Rubber Industry ExpertEarns Howard Ph.D
(Washington, DC) Spring has been extra special for Akron native Yanick Rice Lamb. In addition to celebrating Mother’s Day weekend with her family, she received a Ph.D. in medical sociology from Howard University following a commencement speech by President Joe Biden. She was also selected for a faculty spotlight, and the video was featured on the jumbotron at Capital One Arena, home of the Washington Wizards, just before the commencement ceremony.
A few weeks earlier, Dr. Rice Lamb successfully defended her dissertation, titled “Toxic Tires: The Sociological Impact of Exposure to Rubber Chemicals on the Autoimmune Health of African Americans in Akron, Ohio.” The dissertation focused on 35 people with ties to Akron from research that she gathered through community focus groups and interviews.
“It is my belief that through research, interviews and focus groups Yanick may uncover one of Akron’s most hidden mysteries,” said radio personality Kym Sellers, who was diagnosed with multiple sclerosis when she was 25 years old and is president of the Kym Sellers MS Foundation.
“I’m extremely greatly to everyone who shared personal and family stories or supported this project in other ways,” Dr. Rice Lamb said. “Their invaluable contributions will help to build a foundation for much-needed research in the future. I learned a great deal and hope to expand upon this work. In the meantime, I want to present my findings to the Akron community, local leaders and medical professionals.”
In addition to her dissertation, Dr. Rice Lamb wrote an “Unintended Consequences” series about the health impact of the rubber industry that was published by Belt Magazine, the Center for Public Integrity and The Reporter with support from the Fund for Investigative Journalism. Two days after defending her dissertation, Morgan State University presented her with the Vernon Jarrett Medal for Journalistic Excellence at the National Press Club for her rubber series.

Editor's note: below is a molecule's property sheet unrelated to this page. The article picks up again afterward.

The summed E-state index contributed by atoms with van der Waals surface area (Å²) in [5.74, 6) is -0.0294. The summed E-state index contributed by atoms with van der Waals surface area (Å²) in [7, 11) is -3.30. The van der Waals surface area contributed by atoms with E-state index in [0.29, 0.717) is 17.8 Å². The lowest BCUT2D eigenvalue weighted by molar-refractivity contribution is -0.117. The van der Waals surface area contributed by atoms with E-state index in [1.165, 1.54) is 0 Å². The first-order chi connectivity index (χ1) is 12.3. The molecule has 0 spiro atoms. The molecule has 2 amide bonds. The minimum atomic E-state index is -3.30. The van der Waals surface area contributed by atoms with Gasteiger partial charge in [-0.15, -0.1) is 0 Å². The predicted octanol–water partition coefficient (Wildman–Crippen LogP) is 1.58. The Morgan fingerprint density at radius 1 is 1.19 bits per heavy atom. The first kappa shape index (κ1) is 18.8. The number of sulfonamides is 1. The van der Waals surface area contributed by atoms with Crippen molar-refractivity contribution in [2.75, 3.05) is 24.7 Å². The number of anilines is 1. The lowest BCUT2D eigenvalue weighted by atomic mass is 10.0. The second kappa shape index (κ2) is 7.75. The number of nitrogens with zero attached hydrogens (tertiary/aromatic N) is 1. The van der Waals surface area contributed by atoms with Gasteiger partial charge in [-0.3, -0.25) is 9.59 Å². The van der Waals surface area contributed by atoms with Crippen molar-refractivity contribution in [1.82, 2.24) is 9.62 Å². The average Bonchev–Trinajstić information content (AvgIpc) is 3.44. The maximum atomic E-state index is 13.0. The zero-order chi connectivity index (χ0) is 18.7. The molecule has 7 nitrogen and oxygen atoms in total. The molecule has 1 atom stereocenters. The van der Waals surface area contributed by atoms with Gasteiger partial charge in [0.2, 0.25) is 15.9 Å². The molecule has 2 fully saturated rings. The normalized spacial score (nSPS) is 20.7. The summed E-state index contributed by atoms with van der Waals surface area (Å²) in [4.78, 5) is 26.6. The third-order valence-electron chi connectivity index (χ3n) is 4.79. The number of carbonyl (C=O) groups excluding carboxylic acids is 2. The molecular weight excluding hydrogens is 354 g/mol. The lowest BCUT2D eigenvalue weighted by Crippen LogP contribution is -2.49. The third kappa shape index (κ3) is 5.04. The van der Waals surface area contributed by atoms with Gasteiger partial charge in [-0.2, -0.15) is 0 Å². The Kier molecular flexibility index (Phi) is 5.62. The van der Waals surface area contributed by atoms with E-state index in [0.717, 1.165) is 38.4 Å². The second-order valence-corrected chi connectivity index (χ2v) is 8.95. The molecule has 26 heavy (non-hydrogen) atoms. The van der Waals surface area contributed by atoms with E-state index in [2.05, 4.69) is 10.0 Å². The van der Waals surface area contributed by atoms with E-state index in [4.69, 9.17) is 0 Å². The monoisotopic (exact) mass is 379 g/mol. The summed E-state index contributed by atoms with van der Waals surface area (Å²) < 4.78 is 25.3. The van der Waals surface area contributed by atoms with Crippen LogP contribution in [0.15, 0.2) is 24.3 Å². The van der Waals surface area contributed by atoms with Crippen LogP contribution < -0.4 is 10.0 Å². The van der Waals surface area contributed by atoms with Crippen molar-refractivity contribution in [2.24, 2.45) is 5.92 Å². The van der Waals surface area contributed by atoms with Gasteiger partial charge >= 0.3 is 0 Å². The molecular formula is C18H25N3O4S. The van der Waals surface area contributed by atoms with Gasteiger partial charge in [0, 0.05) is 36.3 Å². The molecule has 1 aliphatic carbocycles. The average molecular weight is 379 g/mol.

“I’m incredibly honored to receive an award named for such a respected journalist and Black Press pioneer,” Dr. Rice Lamb said of Vernon Jarrett, who started his career at the Chicago Defender and worked in newspaper, radio and television. Jarrett also founded the NAACP ACT-SO program.
Dr. Rice Lamb proudly wore the Jarrett medal for three days straight – not only during commencement, but also during the doctoral hooding ceremony, which began with a procession across campus led by African drummers, as well as the ceremony for her own graduating seniors in the Cathy Hughes School of Communications, where she is a tenured professor in the Department of Media, Journalism and Film.
A week after graduation, Dr. Rice Lamb accepted the Occupational Health and Safety Story of the Year Award for Part 3 of her rubber series on May 22 in Phoenix, Arizona. The honor included giving the Upton Sinclair Memorial Lecture at the American Industrial Hygiene Association conference at the Phoenix Convention Center. Upton Sinclair wrote a book in 1906 titled “The Jungle” that exposed unsafe practices in the meat-packing industry and that led to new laws to protect the public.
In addition, Dr. Rice Lamb’s articles on the rubber industry also won an investigative reporting award from the Ohio Society of Professional Journalists. The National Press Foundation described the series as “powerful and effective” in naming her a co-winner of Thomas L. Stokes Award for Best Energy and Environment Writing.
Dr. Rice Lamb, who grew up in Akron, graduated from Buchtel High School and The Ohio State University, where she received a bachelor’s degree in journalism. She also holds a master’s in business administration from Howard. She is the daughter of the late Carmelie Jordan and William R. Rice. She dedicated her dissertation to her stepfather, Charles Jordan- a rubber worker who died of lung cancer at the age of 42.